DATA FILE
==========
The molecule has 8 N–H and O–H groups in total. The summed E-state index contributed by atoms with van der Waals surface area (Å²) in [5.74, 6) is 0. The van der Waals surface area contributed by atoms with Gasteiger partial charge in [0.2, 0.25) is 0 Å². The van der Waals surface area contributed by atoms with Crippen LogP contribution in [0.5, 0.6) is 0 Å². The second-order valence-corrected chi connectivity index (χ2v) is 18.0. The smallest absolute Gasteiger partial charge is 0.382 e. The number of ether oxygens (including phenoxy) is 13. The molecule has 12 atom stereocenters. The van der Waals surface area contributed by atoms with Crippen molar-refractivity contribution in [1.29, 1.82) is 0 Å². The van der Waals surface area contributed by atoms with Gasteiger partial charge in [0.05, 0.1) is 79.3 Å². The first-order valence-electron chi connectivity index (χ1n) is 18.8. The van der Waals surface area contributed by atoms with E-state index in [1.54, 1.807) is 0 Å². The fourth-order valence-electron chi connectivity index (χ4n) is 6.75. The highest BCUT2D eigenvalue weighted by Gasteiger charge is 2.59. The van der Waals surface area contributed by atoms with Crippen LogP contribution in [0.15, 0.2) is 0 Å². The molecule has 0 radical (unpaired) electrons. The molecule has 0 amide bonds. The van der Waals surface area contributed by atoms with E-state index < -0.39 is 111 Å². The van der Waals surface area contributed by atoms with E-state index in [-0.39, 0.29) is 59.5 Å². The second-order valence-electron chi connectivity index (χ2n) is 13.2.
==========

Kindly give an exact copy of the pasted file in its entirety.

The molecule has 8 N–H and O–H groups in total. The summed E-state index contributed by atoms with van der Waals surface area (Å²) in [5.74, 6) is 0. The van der Waals surface area contributed by atoms with Gasteiger partial charge in [0.2, 0.25) is 0 Å². The van der Waals surface area contributed by atoms with Crippen LogP contribution in [0.5, 0.6) is 0 Å². The second-order valence-corrected chi connectivity index (χ2v) is 18.0. The smallest absolute Gasteiger partial charge is 0.382 e. The number of ether oxygens (including phenoxy) is 13. The molecule has 12 atom stereocenters. The van der Waals surface area contributed by atoms with Crippen molar-refractivity contribution in [1.29, 1.82) is 0 Å². The van der Waals surface area contributed by atoms with Gasteiger partial charge in [0.05, 0.1) is 79.3 Å². The first-order valence-electron chi connectivity index (χ1n) is 18.8. The van der Waals surface area contributed by atoms with E-state index in [1.54, 1.807) is 0 Å². The fourth-order valence-electron chi connectivity index (χ4n) is 6.75. The highest BCUT2D eigenvalue weighted by Gasteiger charge is 2.59. The van der Waals surface area contributed by atoms with Crippen LogP contribution in [0.15, 0.2) is 0 Å². The molecule has 0 radical (unpaired) electrons. The molecule has 0 amide bonds. The van der Waals surface area contributed by atoms with E-state index < -0.39 is 111 Å². The van der Waals surface area contributed by atoms with E-state index in [-0.39, 0.29) is 59.5 Å². The second-order valence-electron chi connectivity index (χ2n) is 13.2.